Setting out on Monday, we notice a few medium sized black ants. They've set up a home somewhere above the side door in the RV. Guess they climbed up the wheels in the winter. Looking for a home. Ants are persistent.
In the San Joaquin valley we see a few olive orchards in with the peaches and almonds. I wonder why not so many olives and think there will eventually be more. More US olive oil and maybe more specialty olives, Greek and Italian styles may be the result. Olive trees live long and take less water, supremely adapted to Mediterranean climate.
Our first night is at Pinnacles. We drove this way once with the children when we had borrowed Mom and Dad's pop up trailer. We are in the campground that is just at the edge of the park.
Lots of animals. Ground squirrels that I had to yell and stomp at as they came up to the RV and eyed jumping in the wheel well to eat the wires. Missed the giant king snake that the host says crosses our site every evening on its way from the meadow to the creek. Saw acorn woodpeckers, a deer, a rabbit and hawks. On a hike up Condor Gulch we are sticking to the story that we saw a pair of condors.
On Tuesday we search out Mission San Antonio de Padua, the third mission Father Junipero Serra established in California.
It is off the beaten path in an Army base, Fort Hunter Liggett. The heart of the base is for training combat units.
There is a very old fancy hotel also behind the Fort's high wire fences. This land all belonged to William Randolph Hearst and the building was built in the 20's as a get away for friends. I guess when they wanted an inland getaway as apposed to the coastal get away of Hearst Castle. The building was designed by Julia Morgan to look similar to the Mission. You can't get near the hotel unless you have reservations, but the price for a room is not bad at all for a historic place. Hacienda Hotel
The mission itself is very large and quite lovely. They are in the midst of fund raising to pay for earthquake safety renovations. Since it is unreinforced masonry construction, it has to meet standards by 2017. Lots of luck. They are very short of money. I bought some items in their nice gift shop and they have started a 501c3 for charitable donations.
There is a large chapel and enclosed garden plus other buildings that can be rented for retreats.
We met the cat, Spirit, in the garden. She is the “wife” of Rosario who performed a miracle as a kitten. He found a rosary in the church sacristy, where there was no rosary, and gave it to a woman who was grieving the death of her father. I bought a copy of the full story, but found no link on the internet.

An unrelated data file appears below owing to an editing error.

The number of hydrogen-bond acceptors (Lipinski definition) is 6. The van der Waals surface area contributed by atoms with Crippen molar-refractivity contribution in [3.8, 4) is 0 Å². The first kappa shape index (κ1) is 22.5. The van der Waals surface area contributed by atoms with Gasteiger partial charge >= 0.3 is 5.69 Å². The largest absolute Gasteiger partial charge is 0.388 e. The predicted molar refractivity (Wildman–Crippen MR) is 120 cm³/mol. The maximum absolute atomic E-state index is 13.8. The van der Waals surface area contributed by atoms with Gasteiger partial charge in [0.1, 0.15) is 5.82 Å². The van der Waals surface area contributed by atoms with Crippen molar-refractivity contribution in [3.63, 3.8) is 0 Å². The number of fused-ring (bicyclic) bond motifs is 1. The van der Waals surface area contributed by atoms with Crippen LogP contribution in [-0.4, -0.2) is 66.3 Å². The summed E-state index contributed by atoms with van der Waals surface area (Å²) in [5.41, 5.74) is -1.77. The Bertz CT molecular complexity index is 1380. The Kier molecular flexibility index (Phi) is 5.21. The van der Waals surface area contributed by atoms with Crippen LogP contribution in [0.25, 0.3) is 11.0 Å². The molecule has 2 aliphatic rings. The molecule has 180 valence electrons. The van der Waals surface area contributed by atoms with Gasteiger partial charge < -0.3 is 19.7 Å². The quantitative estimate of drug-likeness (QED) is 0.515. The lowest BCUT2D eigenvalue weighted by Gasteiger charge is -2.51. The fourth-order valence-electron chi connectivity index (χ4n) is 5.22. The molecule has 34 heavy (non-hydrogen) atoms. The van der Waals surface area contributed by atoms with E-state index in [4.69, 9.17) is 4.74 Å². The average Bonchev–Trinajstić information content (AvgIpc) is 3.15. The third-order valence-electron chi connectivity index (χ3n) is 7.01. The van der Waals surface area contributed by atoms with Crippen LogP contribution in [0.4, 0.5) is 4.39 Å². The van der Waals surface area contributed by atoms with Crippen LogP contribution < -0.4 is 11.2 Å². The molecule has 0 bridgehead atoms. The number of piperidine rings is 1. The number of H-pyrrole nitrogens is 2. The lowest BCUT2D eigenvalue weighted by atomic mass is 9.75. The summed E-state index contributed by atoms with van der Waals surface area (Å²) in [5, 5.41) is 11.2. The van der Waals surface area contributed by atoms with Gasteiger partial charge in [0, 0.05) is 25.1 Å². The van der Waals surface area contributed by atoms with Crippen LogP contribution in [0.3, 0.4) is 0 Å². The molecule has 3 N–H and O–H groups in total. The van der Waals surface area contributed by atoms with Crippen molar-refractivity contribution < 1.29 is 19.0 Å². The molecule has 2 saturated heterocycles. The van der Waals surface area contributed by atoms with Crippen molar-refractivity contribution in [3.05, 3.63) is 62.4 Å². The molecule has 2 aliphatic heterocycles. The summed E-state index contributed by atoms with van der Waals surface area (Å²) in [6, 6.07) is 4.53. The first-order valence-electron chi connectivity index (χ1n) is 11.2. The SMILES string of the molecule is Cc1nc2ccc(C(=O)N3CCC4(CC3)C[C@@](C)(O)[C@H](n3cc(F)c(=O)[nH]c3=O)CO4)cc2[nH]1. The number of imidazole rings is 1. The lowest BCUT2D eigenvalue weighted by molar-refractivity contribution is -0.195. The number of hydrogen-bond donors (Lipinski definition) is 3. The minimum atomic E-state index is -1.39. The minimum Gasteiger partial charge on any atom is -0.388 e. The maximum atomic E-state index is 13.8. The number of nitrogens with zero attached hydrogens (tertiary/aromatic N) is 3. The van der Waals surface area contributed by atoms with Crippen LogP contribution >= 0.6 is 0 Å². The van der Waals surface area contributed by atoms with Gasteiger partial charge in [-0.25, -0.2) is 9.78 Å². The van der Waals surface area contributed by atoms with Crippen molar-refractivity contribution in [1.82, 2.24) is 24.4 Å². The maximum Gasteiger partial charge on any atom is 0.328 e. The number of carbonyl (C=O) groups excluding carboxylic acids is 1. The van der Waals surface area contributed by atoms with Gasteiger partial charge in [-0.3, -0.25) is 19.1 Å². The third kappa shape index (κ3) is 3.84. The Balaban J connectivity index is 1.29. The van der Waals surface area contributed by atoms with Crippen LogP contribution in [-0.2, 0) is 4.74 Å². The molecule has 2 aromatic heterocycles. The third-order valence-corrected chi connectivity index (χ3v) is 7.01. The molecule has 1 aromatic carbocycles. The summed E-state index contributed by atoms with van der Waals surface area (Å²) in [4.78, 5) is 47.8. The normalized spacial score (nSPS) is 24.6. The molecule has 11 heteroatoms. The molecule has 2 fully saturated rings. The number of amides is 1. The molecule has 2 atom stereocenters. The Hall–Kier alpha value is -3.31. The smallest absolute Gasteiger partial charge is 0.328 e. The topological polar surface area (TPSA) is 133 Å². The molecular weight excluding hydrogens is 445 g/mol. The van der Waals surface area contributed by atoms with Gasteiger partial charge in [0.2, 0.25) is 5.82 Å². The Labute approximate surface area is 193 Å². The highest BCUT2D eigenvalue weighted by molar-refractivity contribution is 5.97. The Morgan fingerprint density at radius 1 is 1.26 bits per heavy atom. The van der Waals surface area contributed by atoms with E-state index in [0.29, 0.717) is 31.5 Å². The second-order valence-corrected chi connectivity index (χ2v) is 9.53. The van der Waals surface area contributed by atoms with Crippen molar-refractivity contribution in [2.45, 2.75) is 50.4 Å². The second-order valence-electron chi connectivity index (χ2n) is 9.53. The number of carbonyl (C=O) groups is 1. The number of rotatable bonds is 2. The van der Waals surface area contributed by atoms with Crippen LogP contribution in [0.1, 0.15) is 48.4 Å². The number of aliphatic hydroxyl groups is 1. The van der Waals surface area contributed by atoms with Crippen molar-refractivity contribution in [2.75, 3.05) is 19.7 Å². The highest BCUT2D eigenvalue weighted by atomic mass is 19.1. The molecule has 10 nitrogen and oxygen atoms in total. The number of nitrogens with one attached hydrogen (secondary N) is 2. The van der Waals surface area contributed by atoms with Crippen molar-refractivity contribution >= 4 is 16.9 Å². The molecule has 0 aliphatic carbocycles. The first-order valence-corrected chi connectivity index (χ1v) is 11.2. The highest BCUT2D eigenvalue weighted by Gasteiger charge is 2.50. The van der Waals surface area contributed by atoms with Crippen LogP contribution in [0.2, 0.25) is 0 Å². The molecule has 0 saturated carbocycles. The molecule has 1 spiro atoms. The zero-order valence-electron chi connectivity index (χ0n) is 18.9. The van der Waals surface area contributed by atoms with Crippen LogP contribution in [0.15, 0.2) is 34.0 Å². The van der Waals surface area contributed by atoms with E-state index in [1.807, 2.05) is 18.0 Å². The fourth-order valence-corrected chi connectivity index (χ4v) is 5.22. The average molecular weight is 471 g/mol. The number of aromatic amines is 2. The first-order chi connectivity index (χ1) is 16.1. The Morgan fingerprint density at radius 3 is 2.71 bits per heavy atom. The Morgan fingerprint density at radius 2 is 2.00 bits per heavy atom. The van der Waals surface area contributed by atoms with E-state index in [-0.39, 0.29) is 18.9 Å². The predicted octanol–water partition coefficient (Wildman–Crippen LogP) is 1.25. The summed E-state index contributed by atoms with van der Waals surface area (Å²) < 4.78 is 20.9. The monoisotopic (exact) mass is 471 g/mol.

Near the mission is a green metal bridge that leads to the coast road. We wind through the hills on a 1 ½ lane road and come out near Lime Kiln State Park on Highway one.
We stop to view the happy elephant seals.
Our campsite for the night is at Plaskett Creek. Lovely grassy place and only one ground squirrel near us. The camper next to us is a “neighbor” from Truckee in a Jucy pop up van. He said it was very cheap to rent. Although we saw Jucy vehicles all over Australia, I thought they were a bit risque for the US market. Wrong I guess, as the Truckee guy says they have been around for a couple of years.
Wednesday, William's birthday. We are celebrating his birthday the way he wanted. We have a vista parking place along highway one in a great place to watch the Tour of California bike race come by.
At the same time as a car full of Germans stop, we saw a gray whale rolling over.
Lots of CHP to maintain order. A vehicle pulls out of the vista point just below us and is pulled over and made to wait in our small pull out. Those people look totally dazed and confused. They don't understand about the race and just sit there in their car.
Six riders are in the break.
Three minutes out. Then the rest of the racers come by.
We will head back to our spot at Plaskett Creek in a bit.
There is a bit of confusion as the host has removed our reservation tag for the 13th-15th and another group was preparing to move in under the impression that the site was open. Confusion for a bit, but settled out okay. Plaskett Creek is a pretty campground.
Off to Jalama Beach on the 15th. William disagrees with the Garmin and my phone, so we take some very twisty roads.
Jalama Beach has changed in 8 years. More RV sites, more hardening of surfaces, new cabins. No more wild nasturtiums. They were removed for more parking near the store. It's not as attractive as when we came here before. Lots more people.
Maybe we will buy and share a famous Jalama Burger at the store in honor of our last visit here.
I think I killed the last ant. It was staggering along the curtain rail above the door. And no we did not spray them. I think it just was lonesome.
The breezes are gusty here and William is testing the limits of how long our awning will hang on. He needs the shade.